While you wouldn’t want your child to react aggressively towards their bullies, you do hope that they are assertive and can stand their ground, so that they aren’t easy targets for abuse or bullies. Nor do you want to raise kids who are pushovers and are easily swayed by peers to engage in harmful activities.
“Raising an assertive child is very important to prevent them from being taken advantage of by others,” points out Dr Reena Dabas, a child development specialist and associate lecturer in psychology at the Singapore University of Social Sciences and SIM Global Education. “Assertiveness also helps kids develop confidence and the ability to value oneself more.”
She adds, “Assertive children are more open, expressive and able to make their own choices. This makes them feel better about themselves, respect themselves and other people more and socialise better.”
“Assertive children are more open, expressive and able to make their own choices. This makes them feel better about themselves, respect themselves and other people more and socialise better.”
#1. Be consistent
“Inconsistencies would be demanding assertiveness from one’s children while behaving submissively oneself, or rewarding children for being assertive with peers but punishing them for expressing themselves assertively towards adults.”
Also, both parents should model the same assertive behaviour, in other words, not have one parent be aggressive, while the other is assertive. The conflicting outcomes will confuse your children.
#2. Let your children express their feelings openly
Letting your children articulate their beliefs and feelings honestly is pivotal in instilling assertiveness.
So, let your child know that your accept and value their ideas and feelings. Reinforce your child’s assertiveness with positive praise as this will give them the confidence to continue expressing themselves.
Dr Reena also stresses the importance of teaching your children to express themselves in a non-accusatory manner. “Let them convey feelings of happiness, sadness, anger or annoyance without placing blame on anyone else.”
#3. Give them opportunities to be assertive
Look for opportunities to hone your child’s ability to assert themselves, Dr Reena suggests.
For example, find common sources of disagreement between you and your child. This could be the amount of playtime they get after completing their homework, or their curfew when going out with friends.
“Encourage an open discussion of how to handle these disagreements,” she notes. “This will allow kids to openly express their views, and increase their confidence in handling such situations.”
Debating with your child doesn't necessarily mean you have to agree with them. When kids know that their opinions matter, they’ll be more empowered to speak up for themselves ― both in and outside the home ― especially regarding issues they feel strongly about.
#4. Allow them to make their own decisions
“This responsibility of making their own choices will increase their ability to assert themselves in the long run,” Dr Reena points out.
For instance, let them decide which family-friendly movie to watch together, which T-shirt to wear or which weekend activity (for instance, cycling or swimming) to engage in.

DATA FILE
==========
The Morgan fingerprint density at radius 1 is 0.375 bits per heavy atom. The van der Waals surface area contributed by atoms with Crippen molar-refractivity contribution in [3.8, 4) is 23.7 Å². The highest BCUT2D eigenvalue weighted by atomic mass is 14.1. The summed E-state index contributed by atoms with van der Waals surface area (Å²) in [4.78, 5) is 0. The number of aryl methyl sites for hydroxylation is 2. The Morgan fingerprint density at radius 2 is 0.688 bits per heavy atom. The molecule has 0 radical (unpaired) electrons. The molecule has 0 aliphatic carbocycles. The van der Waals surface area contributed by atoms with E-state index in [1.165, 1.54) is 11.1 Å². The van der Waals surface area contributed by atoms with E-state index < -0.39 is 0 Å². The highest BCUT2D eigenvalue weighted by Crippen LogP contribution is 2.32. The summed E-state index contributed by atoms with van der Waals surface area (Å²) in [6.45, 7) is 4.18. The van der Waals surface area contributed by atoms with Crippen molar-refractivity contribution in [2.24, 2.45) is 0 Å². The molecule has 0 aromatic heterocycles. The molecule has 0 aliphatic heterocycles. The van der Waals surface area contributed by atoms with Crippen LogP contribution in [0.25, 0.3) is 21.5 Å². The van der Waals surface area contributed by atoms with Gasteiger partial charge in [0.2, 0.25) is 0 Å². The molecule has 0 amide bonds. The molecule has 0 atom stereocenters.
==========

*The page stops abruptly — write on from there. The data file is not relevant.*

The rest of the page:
#5. Teach them the importance of saying “no”
If you don’t want your mini-me to turn into a yes-man, teach them how and when to say no.
Dr Reena states, “Discuss with children personal and physical boundaries. Talking about their boundaries will assist them in identifying violations, and consequently, help them to say no when others violate these boundaries.”
Spell out specific situations where they should say no, such as when their classmate asks to copy their homework, when friends encourage them to skip school, or when someone does something physically inappropriate.
As a parent, be prepared to respect and accept the word “no” over negotiable issues as well. For example, if your little one says no to finishing their food because they are already full, don’t force them to do so.
“Discuss with children personal and physical boundaries. Talking about their boundaries will assist them in identifying violations, and consequently, help them to say no when others violate these boundaries.”
#6. Teach them to strike a balance between looking out for themselves and pleasing others
Many kids are naturally people-pleasers, and hate disappointing those around them.
Therefore, teach them it’s important to be considerate of others while still looking out for their own needs, Dr Reena advises.
“Knowing how to strike that balance will allow them to say no to their friends when they are already swamped with their own schoolwork, or decline an invitation when they are too busy to attend a family event.”
Even if friends or family members express disappointment, explain to your child that they needn’t feel guilty about prioritising their own well-being.
“This encourages them to speak up for themselves with confidence and without fear of what others may think or say,” she notes.
Dr Reena also outlines tips for raising a self-assured child who isn’t aggressive.
* Develop relationship-based caregiving between yourself and your child. A healthy and positive sense of self is the result of positive, loving adult-child attachment. This will nurture empathy in children.
* Just like how your child wants others to respect their limits, teach them to respect others’ limits as well. For example, when a sibling or friend says no, make it clear to your child that “no means no”.
* Encourage children to think about how their friend might be feeling in a given situation. Mirroring others’ feelings not only give them perspective, it lets them link actions to the feelings they cause.
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